Canonical has published a roadmap for official support for the Raspberry Pi 4 single-board computer on their lates Ubuntu Server and Ubuntu Core operating systems. When they released the Ubuntu 19.10 (Eoan Ermine) operating system series last month, Canonical said that Raspberry Pi’s Foundation’s latest Raspberry Pi 4 boards will be official supported. However, Ubuntu 19.10 ships with a Linux kernel bug that blocks the use of USB ports out of the box in the official arm64 image on the Raspberry Pi 4 SBC with 4GB RAM.
Source: Softpedia

Microsoft: Defender ATP is coming to Linux in 2020

Microsoft is planning to bring its Defender antivirus to Linux systems next year and will be giving a demo of how security specialists can use Microsoft Defender at the Ignite Conference this week. Microsoft announced the brand change from Windows Defender to Microsoft Defender in March after giving security analysts the tools to inspect enterprise Mac computers for malware via the Microsoft Defender console.
Source: ZDNet

Toshiba Joins the Open Invention Network Community

Open Invention Network (OIN), the largest patent non-aggression community in history, and Toshiba Group (Toshiba) announced today that Toshiba has joined as a community member. As a global leader in innovatively pairing real-world technologies and digital technologies, Toshiba is leading the evolution of cyber-physical systems in the energy, social infrastructure, electronic devices and digital solutions industries.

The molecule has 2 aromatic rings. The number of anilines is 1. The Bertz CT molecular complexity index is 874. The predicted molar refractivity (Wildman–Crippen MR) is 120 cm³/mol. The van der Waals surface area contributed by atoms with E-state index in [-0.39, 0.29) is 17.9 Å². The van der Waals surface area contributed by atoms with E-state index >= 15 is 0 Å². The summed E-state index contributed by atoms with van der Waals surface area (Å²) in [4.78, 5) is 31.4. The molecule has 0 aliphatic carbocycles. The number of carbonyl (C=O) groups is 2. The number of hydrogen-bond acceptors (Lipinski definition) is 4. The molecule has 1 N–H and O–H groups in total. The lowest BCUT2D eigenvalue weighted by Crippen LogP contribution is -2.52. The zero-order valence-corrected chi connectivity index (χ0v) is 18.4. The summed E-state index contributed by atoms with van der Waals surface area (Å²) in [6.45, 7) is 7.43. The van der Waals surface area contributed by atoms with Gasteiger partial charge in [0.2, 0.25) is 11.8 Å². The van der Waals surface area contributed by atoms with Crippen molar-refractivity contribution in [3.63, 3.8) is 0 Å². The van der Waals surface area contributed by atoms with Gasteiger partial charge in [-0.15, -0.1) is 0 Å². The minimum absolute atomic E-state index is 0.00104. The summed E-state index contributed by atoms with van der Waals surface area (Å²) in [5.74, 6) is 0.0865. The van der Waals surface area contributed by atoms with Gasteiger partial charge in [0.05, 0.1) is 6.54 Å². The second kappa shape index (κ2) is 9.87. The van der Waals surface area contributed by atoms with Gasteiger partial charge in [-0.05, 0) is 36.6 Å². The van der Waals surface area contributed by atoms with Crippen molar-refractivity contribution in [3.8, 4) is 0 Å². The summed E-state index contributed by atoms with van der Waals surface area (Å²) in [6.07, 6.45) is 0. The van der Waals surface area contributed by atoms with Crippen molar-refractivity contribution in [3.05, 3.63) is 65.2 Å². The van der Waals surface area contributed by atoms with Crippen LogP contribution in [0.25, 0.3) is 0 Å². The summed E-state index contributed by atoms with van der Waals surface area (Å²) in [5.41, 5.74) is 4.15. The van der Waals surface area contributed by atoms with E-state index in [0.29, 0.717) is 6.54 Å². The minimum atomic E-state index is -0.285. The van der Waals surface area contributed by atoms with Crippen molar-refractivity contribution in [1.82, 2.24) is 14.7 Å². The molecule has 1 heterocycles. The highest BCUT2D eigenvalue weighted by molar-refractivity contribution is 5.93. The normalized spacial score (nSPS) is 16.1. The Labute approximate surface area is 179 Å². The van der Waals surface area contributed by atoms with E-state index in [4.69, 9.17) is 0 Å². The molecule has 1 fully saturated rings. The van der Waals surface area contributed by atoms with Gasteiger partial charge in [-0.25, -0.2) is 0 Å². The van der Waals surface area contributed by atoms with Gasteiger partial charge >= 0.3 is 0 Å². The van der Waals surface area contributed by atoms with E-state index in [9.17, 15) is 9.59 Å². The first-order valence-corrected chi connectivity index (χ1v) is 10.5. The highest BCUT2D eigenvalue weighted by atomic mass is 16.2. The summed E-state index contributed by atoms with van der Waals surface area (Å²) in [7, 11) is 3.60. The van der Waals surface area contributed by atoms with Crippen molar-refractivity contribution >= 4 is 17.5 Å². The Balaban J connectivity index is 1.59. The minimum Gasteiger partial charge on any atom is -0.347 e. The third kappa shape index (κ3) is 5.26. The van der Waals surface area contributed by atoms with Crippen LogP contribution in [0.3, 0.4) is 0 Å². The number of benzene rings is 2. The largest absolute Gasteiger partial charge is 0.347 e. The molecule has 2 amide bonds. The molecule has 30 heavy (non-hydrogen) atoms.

Source: OIN

Red Hat Enterprise Linux 8.1 Debuts With Added Developer Tools, Security & Automation

Red Hat, Inc. today announced the general availability of Red Hat Enterprise Linux 8.1, the latest version of the world’s leading enterprise Linux platform. The first minor release of the Red Hat Enterprise Linux 8 platform, Red Hat Enterprise Linux 8.1 enhances the manageability, security and performance of the operating system underpinning the open hybrid cloud while also adding new capabilities to drive developer innovation.
Source: Light Reading

Microsoft Will Release Their Edge Web Browser For Linux

Microsoft announced at their Ignite conference in Seattle that their Edge web-browser will see a Linux release. This doesn’t come as entirely surprisingly shocking news since Microsoft Edge is powered by Google’s Chromium cross-platform engine and for months have been speculation and requests about Linux support. Microsoft is supporting Edge just not on all recent versions of Windows but also macOS, Android, and iOS as of today. So seeing Linux support in the future is just logical for rounding out their support and the little extra engineering they need to engage in for providing a Linux build of the Chromium-based browser.
Source: Phoronix

Linode Offers Multi-Cloud Object Storage Solution

Ahead of KubeCon, Linode, an independent open cloud provider, announced a new Object Storage product, giving developers a simpler, more efficient way to store and access unstructured data in the cloud. We sat down with Will Smith, Principal Developer at Linode to better understand Linode’s storage offerings.
Source: TFiR